When I run into a friend on the street or at work, and I ask them how they are, the answer is usually ”Busy.” When was the last time you ran into someone who said: “I am fabulous?”
In today’s society, being busy is both an addiction and a medal of honor. Throughout much of my 30s, I won many awards in the Busy Olympics. I was proud of the fact that my days were jam-packed. I would start working at 6 am with email, get the kids ready, be in the office by 8 am, work all day, pick up the kids, make dinner, and then back to more email. I bragged about being the queen of busyness. While waiting for my children, I would start a conversation with fellow working moms. We would end up in a debate of which one of us was the ‘most’ busy. We would talk about how we had no time for ourselves and how dedicated we were to our jobs, children, and spouses.
Although a lot is going on and a vast amount that we do, we have also become prone to creating hectic lifestyles to avoid any deep thought or reflection. I was terrified of what would happen if I slowed down. Being busy can make us feel important and valued. It helps us feel like we are enough. For example, if I am busy at work, then I must be successful. If I am busy at home, then I must be a fabulous mom. Like countless women, being busy is a source of validation.
Although I was addicted to being busy, I was stressed, exhausted, and miserable. The data tell us the largest issue with busyness is the impact it has on our health. Stress caused by being so busy can significantly impact our physical and mental health. Stress puts our brain into overdrive, which affects our immune system and cardiovascular system.
The other impact of being busy is regret and guilt. The guilt that comes with knowing you are not present for the moments that matter. The guilt that comes with knowing you are not taking care of yourself. The guilt that comes with living with stress and anxiety day after day. I have worked with so many clients who love the busyness but have forgotten how to live a life with joy.
The good news
The good news is there are things we can do to slow down and break our addiction to being busy. Once we break this addiction, our health improves, and we start to reclaim our lives and careers.
Embrace your values
Values are the baseline of everything we do. Understanding our core values is one of the most important tools we have to help our decisions. How many times, when faced with a choice, do we put the facts down on paper. We look at things such as short term criticality, urgency, financial challenges, and impact. Whether it’s a life decision or career decision, how often do we step back and determine how these decisions align with what is essential? Note that what is important has nothing to do with urgency and impact.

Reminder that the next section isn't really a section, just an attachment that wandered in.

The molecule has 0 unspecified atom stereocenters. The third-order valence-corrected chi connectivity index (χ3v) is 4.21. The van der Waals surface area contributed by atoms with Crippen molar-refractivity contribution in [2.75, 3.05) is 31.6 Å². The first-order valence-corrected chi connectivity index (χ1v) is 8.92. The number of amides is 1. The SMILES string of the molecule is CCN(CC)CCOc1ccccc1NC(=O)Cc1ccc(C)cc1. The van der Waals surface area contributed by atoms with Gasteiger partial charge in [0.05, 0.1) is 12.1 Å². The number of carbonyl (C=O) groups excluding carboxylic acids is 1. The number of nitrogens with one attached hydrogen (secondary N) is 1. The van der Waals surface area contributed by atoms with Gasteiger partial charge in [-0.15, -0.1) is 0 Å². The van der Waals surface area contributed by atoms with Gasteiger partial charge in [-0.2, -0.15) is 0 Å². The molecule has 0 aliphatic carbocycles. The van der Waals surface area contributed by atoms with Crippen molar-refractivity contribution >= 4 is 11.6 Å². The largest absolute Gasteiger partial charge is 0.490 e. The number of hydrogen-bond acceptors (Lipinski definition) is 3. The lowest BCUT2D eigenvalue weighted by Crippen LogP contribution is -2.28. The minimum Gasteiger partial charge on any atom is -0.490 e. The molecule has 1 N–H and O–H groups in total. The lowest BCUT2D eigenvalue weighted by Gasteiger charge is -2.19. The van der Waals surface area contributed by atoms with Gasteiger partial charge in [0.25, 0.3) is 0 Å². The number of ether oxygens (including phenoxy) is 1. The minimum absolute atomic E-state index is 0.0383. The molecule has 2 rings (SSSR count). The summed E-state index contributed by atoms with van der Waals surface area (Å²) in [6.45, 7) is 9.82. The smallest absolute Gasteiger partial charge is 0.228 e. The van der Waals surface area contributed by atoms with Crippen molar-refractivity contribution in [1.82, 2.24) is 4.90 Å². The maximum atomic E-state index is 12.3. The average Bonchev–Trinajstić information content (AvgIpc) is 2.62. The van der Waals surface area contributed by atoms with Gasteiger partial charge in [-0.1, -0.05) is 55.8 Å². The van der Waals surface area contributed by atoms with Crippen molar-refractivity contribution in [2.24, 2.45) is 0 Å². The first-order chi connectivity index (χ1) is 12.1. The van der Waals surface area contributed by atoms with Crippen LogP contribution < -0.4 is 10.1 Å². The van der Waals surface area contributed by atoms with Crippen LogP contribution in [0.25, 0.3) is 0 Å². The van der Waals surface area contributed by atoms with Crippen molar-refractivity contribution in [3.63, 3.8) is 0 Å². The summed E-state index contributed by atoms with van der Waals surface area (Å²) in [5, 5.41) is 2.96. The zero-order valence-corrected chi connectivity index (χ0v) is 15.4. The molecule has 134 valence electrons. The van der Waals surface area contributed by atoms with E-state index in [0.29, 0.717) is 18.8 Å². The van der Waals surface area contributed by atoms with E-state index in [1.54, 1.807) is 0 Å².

The challenge is we do not always live aligned to our values. For example, one of our values may be family. When we are home, we are preoccupied with work and rarely give our children focus. Another example may be the value of courage. When we work at a job we hate, are we living with the value of courage? Do we have the courage to find a job we love?
One of the first things I do with my clients is to help them get aligned on their core values. Once you understand your core values, you unlock clarity, confidence, and reduce stress. The need to ‘fill the time’ with busyness starts to diminish.
When you have a decision to make, see how it aligns with your values and what is important to you.
Let your mind rest
Holy cow our minds are busy. They are full of to-do lists, anxiety, stress, and fears. Many times our inner world is as busy as our outer world. We are terrified of the silence. We are frightened of stopping. If we stop and pause, what will happen? Will we not be worthy?
The challenge is we need time to rest our mind. We need time to reflect. We need this mind-space to take back control over our lives, our decisions and re-discover happiness. I am not talking about physical sleep. But time to relax, turn off the brain for a bit and do something you love. Resting gives us fuel. It gives us energy for the rest of our day.
I have my clients schedule some downtime during the day. They add it to their calendar. This is time to relax, rest your mind, listen to music, or go for a walk.
Become comfortable with the words “I choose”
Make the words I choose become part of your vocabulary. Instead of doing 100 things, you need to choose what to do and what not do. You can choose to have the laundry done later in the week. You can choose to get take out versus cooking for 45 minutes. You can choose to turn off email at night.
When are you are asked whether to take on a task, pause for a moment. Remember you are in control of each decision. You get to choose yes or no.
Shift how you think about being busy
We are not forced to be crazy busy. Being crazy busy is a choice. Once we see the choices we make, we can start to own them.
But, we have to want to stop being busy. We have to want to reclaim our power. As long as we see being busy as a sign of worthiness or a badge of honor, it will be impossible to let it go.
For me, a cancer crisis brought my busyness to a grinding halt. Do not let this get to the point where a health crisis slows you down. Practice making choices. Be conscious of your decisions based on your values. Gradually, the importance of being busy will start to diminish.
Close your eyes for a few minutes. Take a deep breath. Visualize what your life would look like if you were not as busy. What would your relationships look like? How would you wake up each morning? What exciting things could you do with the time you now have? What would living life a bit slower mean to you?
I challenge you to try these tools for two weeks. Try to spend one week being conscious of the busyness in your life and the choices you make. I would love to hear how the week turns out.